Reduction of enrollment in public schools

In Chile, with compulsory school education, almost universal coverage and a system that allows families to choose the educational institution to which they send their children, the problem of school location is crucial.

There are several factors that have contributed to the decline in enrollment in public schools. One of them has been the limited capacity of the public sector to respond to school demand, while the private subsidized sector was able to create a large number of new establishments. Thus, in the last 20 years the public sector has reduced its enrollment, representing today less than 40% of the total.

Catalina Canals argued that another factor to consider is the structural difference between the public sector, the private subsidized sector and the private paid sector.

“While the vast majority of private paid establishments offer basic and secondary education in the same establishment, public establishments only offer basic education. Private subsidized establishments are in an intermediate situation, with around 40% of establishments offering both educational levels.”

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A good educational planning system should structure an offer that satisfies quality, coverage, location and accessibility requirements.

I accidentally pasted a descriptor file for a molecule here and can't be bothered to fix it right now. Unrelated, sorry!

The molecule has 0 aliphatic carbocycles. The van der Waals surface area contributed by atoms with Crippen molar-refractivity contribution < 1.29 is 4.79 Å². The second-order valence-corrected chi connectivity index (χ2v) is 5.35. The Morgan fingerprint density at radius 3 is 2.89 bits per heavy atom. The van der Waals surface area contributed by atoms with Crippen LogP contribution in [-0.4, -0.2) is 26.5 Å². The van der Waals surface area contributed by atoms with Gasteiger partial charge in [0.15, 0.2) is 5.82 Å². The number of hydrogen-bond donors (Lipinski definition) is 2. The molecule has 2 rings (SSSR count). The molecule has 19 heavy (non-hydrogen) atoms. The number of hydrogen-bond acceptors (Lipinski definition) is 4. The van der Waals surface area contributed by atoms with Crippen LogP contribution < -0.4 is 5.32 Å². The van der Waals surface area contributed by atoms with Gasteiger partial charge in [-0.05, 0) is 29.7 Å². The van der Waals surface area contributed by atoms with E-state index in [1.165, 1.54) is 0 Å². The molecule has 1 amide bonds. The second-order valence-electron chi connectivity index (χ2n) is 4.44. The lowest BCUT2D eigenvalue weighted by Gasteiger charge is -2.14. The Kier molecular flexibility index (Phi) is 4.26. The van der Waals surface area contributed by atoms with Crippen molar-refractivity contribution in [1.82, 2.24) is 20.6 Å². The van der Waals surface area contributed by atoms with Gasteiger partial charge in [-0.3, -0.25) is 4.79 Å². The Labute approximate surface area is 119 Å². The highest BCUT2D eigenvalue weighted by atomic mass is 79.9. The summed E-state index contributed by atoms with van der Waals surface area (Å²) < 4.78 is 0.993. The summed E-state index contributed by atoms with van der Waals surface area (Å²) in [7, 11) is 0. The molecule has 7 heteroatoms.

Mathematical model

Jorge Amaya and his team developed a mathematical model to find the optimal educational offer. In this way —and in order to satisfy community demand and rationalize resources— it is possible to determine which establishments should be opened or closed, with which educational levels and how many courses per level.

This mathematical and computational model considers demographic evolution, which depends on converging phenomena such as migration (both from abroad and within the country), the expansion policies of large cities and the emergence of new urban centers. Another element to consider is the relative aging of certain communes or geographic sectors, the plans and programs of the authorities in each territory in terms of school management.

“The model should be supported by geo-referencing technologies, which allow, for example, to plan in time the creation of basic schools where young families with younger children are arriving. It is also designed to provide a strategy for 10 to 15 years and allows the integration of the reality of several municipalities or an entire region. In addition, it relies on modern algorithms and data analysis techniques and can simulate scenarios in a few minutes depending on the size of the territory being analyzed. Historically this has been the responsibility of each commune, but it is clear that this is not the most efficient and does not necessarily point to equal opportunities,” explained Professor Amaya.

It is hoped that with the integrated work through the local education services (SLE) we can finally reach the construction of a well-planned and coordinated system, which will finally give value to public education. We hope that the responsible authorities will be open to collaboration with academia, which has much to contribute to this public policy.

 

Download the Brief (PDF ~3.7 MB)

 

Policy Brief: planificación territorial de la oferta escolar pública: avanzando en sustentabilidad y equidad

Available at Portal de Libros Electrónicos of the Universidad de Chile

Source: Comunicaciones VID

Posted on Nov 3, 2021 in News